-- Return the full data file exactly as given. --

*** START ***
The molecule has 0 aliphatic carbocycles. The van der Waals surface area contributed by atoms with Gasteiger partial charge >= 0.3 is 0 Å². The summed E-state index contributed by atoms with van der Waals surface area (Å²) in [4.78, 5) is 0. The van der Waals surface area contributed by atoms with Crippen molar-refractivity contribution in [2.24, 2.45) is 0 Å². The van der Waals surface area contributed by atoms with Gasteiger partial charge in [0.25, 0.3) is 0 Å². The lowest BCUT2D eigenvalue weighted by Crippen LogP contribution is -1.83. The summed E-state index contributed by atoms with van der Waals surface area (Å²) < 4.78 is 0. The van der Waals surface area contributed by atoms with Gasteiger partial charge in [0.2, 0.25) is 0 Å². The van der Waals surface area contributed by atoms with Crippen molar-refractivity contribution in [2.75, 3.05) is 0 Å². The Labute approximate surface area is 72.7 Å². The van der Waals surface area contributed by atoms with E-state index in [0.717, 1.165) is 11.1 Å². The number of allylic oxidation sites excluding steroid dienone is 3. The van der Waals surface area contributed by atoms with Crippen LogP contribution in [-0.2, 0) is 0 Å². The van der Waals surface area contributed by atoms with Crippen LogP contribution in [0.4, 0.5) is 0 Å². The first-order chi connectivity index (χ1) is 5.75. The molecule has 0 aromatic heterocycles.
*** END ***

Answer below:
The molecule has 0 aliphatic carbocycles. The van der Waals surface area contributed by atoms with Gasteiger partial charge >= 0.3 is 0 Å². The summed E-state index contributed by atoms with van der Waals surface area (Å²) in [4.78, 5) is 0. The van der Waals surface area contributed by atoms with Crippen molar-refractivity contribution in [2.24, 2.45) is 0 Å². The van der Waals surface area contributed by atoms with Gasteiger partial charge in [0.25, 0.3) is 0 Å². The lowest BCUT2D eigenvalue weighted by Crippen LogP contribution is -1.83. The summed E-state index contributed by atoms with van der Waals surface area (Å²) < 4.78 is 0. The van der Waals surface area contributed by atoms with Gasteiger partial charge in [0.2, 0.25) is 0 Å². The van der Waals surface area contributed by atoms with Crippen molar-refractivity contribution in [2.75, 3.05) is 0 Å². The Labute approximate surface area is 72.7 Å². The van der Waals surface area contributed by atoms with E-state index in [0.717, 1.165) is 11.1 Å². The number of allylic oxidation sites excluding steroid dienone is 3. The van der Waals surface area contributed by atoms with Crippen LogP contribution in [-0.2, 0) is 0 Å². The van der Waals surface area contributed by atoms with Crippen LogP contribution in [0.4, 0.5) is 0 Å². The first-order chi connectivity index (χ1) is 5.75. The molecule has 0 aromatic heterocycles.